Top workplace bathroom pet peeves

Conducted by OnePoll on behalf of MiraLAX, the survey asked respondents what the most important points of public restroom etiquette are and found peeping through the gaps in the doors is the biggest violation (48%). (Photo by Juan Marin on Unsplash)

The majority of Americans are full of it, according to new research. Seven in 10 Americans are holding their poop in all to avoid using a public restroom.

A new survey of 2,000 general population Americans asked about their pooping preferences and found 69% hate pooping in public so much, they hold it in until they can be in the comfort of their own home.

Men were also more likely to agree with this mindset, at 74% compared to 65% of women surveyed.

On average, Americans are holding it in for two and half hours in order to poop at home — and men are willing to wait three hours, compared to two hours for women.

Why are people putting themselves through this discomfort? The survey found 64% of respondents agreed they’re just uncomfortable with using a public restroom for №2.

Conducted by OnePoll on behalf of MiraLAX, the survey asked respondents what the most important points of public restroom etiquette are and found peeping through the gaps in the doors is the biggest violation (48%).

Forty-six percent of those surveyed who are uncomfortable with using a public restroom shared it’s because they don’t want anyone hearing them do their business.

An additional 44% said they’re uncomfortable pooping in a strange or unknown environment and three in 10 are a little pee shy, citing they don’t like going to the bathroom around other people.

The survey also delved into the role pooping plays in the workplace — and the separate set of anxieties that come with the territory.

As many Americans return to the office for the first time in months, one in five American office workers cited having to use the office bathroom as a prime reason they are stressed about the return to the office amid the pandemic.

Of those surveyed who are employed (approximately 1,300 respondents), 71% agreed they have a special bathroom they specifically use for #2 at work.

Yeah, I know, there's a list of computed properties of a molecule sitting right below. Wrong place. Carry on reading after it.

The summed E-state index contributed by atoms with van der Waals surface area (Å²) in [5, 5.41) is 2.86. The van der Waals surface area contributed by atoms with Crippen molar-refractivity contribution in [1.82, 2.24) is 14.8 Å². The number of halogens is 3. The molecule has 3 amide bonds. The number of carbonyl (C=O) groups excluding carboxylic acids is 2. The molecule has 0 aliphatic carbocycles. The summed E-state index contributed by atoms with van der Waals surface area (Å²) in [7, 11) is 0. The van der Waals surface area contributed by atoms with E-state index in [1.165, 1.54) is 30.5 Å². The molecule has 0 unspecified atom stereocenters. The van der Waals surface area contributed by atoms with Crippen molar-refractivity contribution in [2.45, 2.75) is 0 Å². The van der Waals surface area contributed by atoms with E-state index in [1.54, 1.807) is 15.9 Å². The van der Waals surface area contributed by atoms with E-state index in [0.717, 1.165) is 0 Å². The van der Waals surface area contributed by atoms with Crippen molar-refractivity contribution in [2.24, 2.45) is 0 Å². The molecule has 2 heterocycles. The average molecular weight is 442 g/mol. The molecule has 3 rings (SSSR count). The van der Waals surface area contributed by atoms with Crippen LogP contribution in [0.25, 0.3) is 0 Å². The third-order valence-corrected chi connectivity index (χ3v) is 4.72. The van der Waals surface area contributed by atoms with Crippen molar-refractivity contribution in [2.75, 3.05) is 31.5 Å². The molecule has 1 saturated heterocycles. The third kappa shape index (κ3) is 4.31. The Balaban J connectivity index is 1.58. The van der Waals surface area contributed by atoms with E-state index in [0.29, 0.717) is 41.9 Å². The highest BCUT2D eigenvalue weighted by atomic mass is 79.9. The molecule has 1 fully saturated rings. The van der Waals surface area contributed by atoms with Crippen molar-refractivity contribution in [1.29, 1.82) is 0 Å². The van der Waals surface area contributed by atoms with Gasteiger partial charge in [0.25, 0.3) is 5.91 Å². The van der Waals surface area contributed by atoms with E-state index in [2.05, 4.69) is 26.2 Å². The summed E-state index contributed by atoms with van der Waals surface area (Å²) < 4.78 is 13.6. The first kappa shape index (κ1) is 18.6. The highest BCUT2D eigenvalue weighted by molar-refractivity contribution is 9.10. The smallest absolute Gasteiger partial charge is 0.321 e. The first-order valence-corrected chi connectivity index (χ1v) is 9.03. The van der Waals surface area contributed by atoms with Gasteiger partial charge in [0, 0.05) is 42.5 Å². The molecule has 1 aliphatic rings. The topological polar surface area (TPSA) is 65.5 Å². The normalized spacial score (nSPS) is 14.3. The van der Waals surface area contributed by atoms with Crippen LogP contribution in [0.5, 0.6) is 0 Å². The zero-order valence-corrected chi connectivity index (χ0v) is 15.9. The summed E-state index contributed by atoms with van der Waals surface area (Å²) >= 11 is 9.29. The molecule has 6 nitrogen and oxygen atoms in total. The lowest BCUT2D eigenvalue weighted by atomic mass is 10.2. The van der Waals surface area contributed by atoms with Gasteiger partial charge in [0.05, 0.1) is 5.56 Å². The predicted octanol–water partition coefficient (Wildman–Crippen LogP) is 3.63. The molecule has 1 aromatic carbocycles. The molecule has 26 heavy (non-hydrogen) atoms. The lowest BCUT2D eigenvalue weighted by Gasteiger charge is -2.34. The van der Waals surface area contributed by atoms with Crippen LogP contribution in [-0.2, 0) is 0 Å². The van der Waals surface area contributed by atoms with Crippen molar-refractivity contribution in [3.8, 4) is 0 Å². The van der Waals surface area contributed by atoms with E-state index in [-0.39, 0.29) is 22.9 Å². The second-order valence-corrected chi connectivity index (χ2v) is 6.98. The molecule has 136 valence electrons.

Moreover, 66% of American workers admit to holding it in to avoid using their workplace restroom. As a result, this has caused a staggering 64% of workers to become constipated.

As more and more workers return to their offices and are forced to revisit pre-pandemic bathroom habits, workstipation, the stress associated with “going” at the office resulting in a backed-up gut, is likely to rear its ugly head,” said David Ball, General Manager and Vice President Marketing — Digestive Health at Bayer. “With so many workplace bathrooms considered uncomfortable, it is important Americans are armed with effective solutions when constipation arises to aid in helping them go comfortably.”

Aside from the toilet paper and bad smells, other workplace bathroom pet peeves for employed respondents included coworkers trying to talk to them while they’re in a stall (36%) and witnessing co-workers walk out without washing their hands (31%).

Seven in 10 employed respondents shared they feel self-conscious about pooping at work — with the top reasons including fearing they use the restroom longer than others (50%) and, in turn, having their co-workers judge them for taking too long (40%).

“Americans deserve to feel comfortable when it comes to pooping at work, in spite of the many reasons workplace bathrooms can be a less-than-ideal experience, as avoiding going can cause much discomfort,” Ball continued.

PUBLIC RESTROOM ETIQUETTE

  1. Don’t look through gaps in the doors (48%)
  2. Don’t talk, especially to someone who’s urinating/defecating (46%)
  3. Keep one stall/urinal between you and the next person (40%)
  4. Avoid making unnecessary noises (39%)
  5. Avoid eye contact (32%)
  6. Leave as quickly as possible (32%)
  7. Avoid making or taking phone calls (32%)

TOP WORKPLACE BATHROOM PET PEEVES

  1. Thin toilet paper (44%)
  2. Bad smells (43%)
  3. Gaps in bathroom stalls (37%)
  4. Coworkers trying to speak to you while you are in a stall (36%)
  5. Hearing sounds coming from other stalls (34%)
  6. Coworkers that don’t wash their hands (31%)
  7. When coworkers are in the bathroom and you need to poop (22%)
  8. Coworkers gathering and talking (12%)

>>>> Download the video and copy of this research story <<<<
NOTE: All news copy and multimedia on this SWNS account is free to use as you see fit. Where research has been conducted, we ask that you credit the company which commissioned it.

--

--

--

SWNS is a UK and US-based news and media content agency with a proud 40-year history.

Love podcasts or audiobooks? Learn on the go with our new app.

Recommended from Medium

Loud and clear: how to speak in public

The 11 Best Online Courses For Today’s Business Professionals & Entrepreneurs

My Day As A Content Strategist

Open Hiring: An Opportunity, Not A Promise

Moments of Truth: Asking Good Questions

It’s okay if you don’t know

How to not to screw up when managing an offshore project

Get the Medium app

A button that says 'Download on the App Store', and if clicked it will lead you to the iOS App store
A button that says 'Get it on, Google Play', and if clicked it will lead you to the Google Play store
SWNS

SWNS

SWNS is a UK and US-based news and media content agency with a proud 40-year history.

More from Medium

HOW BOBA TAUGHT US TO LIVE BETTER

Evaluating teacher extra-curricular commitments

What Gladwell Made Me Understand About Success

A female bodybuilder sweating and groaning while lifting heavy weight bars

5 Tips to Improve Your Writing For Beginners